I have to admit when I saw the headline of this story (“Driverless Amish buggy crashes in Watertown”), the first thing that came to mind were driverless cars.
Had Amish in some under-the-radar settlement stealthily adopted battery-powered self-driving buggies when no one was looking? Some Amish absorb change faster than others…but that would be quite a leap.
But of course, that’s not what this was. Here we simply have another case of a regular horse-powered buggy, which somehow got loose on the road sans Amish driver. Luckily, things concluded without major injuries to either horse or humans. So what happened? From WWNY:
WATERTOWN, New York (WWNY) – An Amish buggy without a driver to control the horses traveled roughly two miles on one of Watertown’s busiest streets before colliding with vehicles.
City police said the driver, Joseph Zook (no age or address available), parked his buggy at Lowe’s Home Improvement on Route 3, also known as outer Arsenal Street, in the town of Watertown.
While Zook was inside, officials said the two horses got free and wound up pulling the buggy onto the street and continued traveling toward downtown Watertown.
Police said the horses collided with a couple of vehicles at around 3 p.m. on Arsenal Street in front of Walgreens near the intersection of Bellew Avenue.
The two horses were injured and a member of the Amish community retrieved them to take them to a farm. It appeared the animals were not seriously hurt.
Sounds like it was a lucky ride for both the horses and the residents of Watertown. A two mile ride at let’s say eight miles per hour is still about 15 minutes on the road without a human at the reins. If they had crossed the lane or turned into oncoming traffic, this could be a much sadder story. As it happens no people were injured and it sounds like the horses are going to be okay.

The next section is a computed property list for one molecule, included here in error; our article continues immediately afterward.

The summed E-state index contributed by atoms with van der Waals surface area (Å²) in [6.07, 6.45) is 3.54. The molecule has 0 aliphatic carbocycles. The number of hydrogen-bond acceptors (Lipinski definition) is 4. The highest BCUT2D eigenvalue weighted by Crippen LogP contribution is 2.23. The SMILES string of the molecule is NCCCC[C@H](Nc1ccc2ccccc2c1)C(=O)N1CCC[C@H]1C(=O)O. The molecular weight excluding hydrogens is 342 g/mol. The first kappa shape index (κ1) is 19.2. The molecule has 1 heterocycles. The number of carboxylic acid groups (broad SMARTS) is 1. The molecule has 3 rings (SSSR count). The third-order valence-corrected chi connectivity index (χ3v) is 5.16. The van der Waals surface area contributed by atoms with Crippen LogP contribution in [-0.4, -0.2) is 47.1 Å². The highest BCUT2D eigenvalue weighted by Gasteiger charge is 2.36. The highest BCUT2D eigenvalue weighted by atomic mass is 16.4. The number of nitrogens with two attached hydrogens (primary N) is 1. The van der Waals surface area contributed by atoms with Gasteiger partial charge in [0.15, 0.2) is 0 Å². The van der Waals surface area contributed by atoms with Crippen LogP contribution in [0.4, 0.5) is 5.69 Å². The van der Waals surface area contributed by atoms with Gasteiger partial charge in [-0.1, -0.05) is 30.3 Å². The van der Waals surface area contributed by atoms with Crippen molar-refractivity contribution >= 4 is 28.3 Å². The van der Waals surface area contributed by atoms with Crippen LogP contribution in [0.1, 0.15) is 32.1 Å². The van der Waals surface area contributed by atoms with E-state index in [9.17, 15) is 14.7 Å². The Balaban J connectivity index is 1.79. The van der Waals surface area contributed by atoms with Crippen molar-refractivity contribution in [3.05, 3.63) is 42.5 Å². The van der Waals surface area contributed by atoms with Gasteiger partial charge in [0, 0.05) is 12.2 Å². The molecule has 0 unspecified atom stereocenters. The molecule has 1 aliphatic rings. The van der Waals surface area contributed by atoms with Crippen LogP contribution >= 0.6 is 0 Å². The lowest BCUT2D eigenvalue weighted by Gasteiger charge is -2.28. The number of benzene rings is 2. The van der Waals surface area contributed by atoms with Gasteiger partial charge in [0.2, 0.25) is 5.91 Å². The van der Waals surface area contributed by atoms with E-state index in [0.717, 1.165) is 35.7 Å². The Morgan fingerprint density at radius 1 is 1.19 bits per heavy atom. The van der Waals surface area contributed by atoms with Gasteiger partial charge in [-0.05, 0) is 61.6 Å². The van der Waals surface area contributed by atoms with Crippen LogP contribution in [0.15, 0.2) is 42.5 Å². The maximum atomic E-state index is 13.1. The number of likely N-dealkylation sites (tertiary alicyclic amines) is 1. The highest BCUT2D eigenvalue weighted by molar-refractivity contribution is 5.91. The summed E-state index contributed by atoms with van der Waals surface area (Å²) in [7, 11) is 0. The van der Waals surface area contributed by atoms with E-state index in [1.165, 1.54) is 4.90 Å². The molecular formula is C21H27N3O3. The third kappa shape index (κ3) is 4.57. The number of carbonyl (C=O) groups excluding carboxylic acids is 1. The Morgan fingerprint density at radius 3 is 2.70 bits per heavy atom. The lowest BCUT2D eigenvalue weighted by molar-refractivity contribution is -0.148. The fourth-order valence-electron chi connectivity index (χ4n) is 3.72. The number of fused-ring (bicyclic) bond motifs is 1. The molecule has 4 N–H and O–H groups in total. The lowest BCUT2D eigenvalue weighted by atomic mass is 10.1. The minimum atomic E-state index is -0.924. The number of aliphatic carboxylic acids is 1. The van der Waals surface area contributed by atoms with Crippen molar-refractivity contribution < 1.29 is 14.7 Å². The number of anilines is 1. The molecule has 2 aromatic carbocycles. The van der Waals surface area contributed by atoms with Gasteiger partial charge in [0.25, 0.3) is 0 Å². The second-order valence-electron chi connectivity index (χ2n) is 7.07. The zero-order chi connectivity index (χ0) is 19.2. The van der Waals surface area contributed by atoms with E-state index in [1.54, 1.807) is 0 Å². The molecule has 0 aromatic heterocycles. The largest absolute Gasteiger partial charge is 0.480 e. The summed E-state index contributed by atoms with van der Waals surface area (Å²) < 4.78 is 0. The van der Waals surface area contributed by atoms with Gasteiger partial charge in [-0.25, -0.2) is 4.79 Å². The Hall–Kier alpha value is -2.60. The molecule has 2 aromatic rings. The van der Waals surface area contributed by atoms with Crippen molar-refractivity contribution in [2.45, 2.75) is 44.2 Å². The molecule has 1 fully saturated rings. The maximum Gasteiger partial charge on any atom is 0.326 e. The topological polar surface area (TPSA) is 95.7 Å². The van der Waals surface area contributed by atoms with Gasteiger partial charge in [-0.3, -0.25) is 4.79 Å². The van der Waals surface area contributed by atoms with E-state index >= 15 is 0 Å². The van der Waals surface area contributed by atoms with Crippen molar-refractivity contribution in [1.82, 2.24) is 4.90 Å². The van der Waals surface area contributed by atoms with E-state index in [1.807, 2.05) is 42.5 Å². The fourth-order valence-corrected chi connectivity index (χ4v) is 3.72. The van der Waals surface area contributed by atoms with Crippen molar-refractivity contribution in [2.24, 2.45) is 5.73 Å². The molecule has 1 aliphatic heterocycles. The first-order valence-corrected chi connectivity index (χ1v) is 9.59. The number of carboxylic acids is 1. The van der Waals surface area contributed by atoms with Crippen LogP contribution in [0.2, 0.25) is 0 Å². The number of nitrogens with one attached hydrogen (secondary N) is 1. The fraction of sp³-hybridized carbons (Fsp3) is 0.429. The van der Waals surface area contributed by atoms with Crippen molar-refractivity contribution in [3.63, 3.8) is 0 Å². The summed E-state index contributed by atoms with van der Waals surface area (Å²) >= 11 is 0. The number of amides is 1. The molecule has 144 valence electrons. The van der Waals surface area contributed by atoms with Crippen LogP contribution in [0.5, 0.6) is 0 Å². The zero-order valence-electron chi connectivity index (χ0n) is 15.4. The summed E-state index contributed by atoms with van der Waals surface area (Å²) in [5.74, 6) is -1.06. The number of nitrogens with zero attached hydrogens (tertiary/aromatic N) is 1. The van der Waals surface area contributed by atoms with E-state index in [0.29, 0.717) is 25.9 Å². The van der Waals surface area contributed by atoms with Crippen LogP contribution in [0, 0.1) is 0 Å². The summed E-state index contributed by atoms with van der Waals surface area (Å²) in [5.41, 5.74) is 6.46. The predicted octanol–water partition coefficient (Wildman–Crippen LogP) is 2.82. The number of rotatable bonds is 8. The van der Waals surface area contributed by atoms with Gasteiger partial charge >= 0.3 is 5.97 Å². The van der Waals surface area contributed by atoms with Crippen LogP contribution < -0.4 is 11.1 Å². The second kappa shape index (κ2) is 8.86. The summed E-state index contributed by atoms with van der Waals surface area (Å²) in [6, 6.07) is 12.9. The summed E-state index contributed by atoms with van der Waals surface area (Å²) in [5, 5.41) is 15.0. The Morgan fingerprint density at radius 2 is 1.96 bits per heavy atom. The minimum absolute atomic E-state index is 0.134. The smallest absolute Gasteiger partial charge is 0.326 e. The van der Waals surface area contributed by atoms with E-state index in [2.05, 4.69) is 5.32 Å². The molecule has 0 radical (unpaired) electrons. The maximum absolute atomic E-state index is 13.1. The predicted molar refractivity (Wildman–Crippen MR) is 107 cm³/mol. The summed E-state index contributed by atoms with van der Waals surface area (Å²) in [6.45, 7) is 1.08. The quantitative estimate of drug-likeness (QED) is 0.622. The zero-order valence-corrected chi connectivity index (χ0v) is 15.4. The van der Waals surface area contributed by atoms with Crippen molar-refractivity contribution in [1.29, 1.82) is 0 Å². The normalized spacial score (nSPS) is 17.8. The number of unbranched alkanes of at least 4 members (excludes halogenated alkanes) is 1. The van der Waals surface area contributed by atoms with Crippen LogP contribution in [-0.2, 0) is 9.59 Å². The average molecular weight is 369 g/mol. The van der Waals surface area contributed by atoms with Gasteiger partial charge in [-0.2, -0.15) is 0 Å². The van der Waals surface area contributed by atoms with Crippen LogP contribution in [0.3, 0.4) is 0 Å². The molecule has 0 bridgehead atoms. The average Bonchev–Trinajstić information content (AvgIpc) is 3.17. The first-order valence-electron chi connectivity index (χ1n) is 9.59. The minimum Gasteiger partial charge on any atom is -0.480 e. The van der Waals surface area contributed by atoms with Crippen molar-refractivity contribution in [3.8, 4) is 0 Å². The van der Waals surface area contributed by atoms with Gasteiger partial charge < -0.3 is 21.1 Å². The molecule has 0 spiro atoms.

Far from the first time
This type of thing happens often enough. Just recently we had the story of a horse taking off with a baby in the buggy, only to be happily found about two hours later. In a similar incident, a state trooper had to chase down a driverless buggy to rescue an Amish toddler inside.
Runaway Amish horses have gone a lot further than in this example; in 2017 a horse exhausted itself after hauling an empty buggy ten miles in Wayne County, Ohio. And unfortunately these horses sometimes cause accidents, as in this head-on collision in Tennessee, or this accident in Pennsylvania which left a woman seriously injured.
This may be the first case I’ve seen where a pair of horses decide to take off together without their owner. It’s not that common to have two horses pulling a buggy, but some Amish do it, as it increases the range a buggy can travel. The owner may have had a lot of stops planned that day. But how did the horses get free? Joseph Zook says that he doesn’t know.
I can see just two options here. Either they weren’t secured tightly enough, or someone came along and released them. Option #2 would be not just a “prank” but would seem more like a criminal act.
So unless there is a dark side to this tale, I would bet they simply weren’t secured well enough. And I imagine some horses are better at getting loose than others. Joseph Zook will have a story to tell – and I guess will be extra-vigilant from now on, when it comes to tying up his hooved haulers.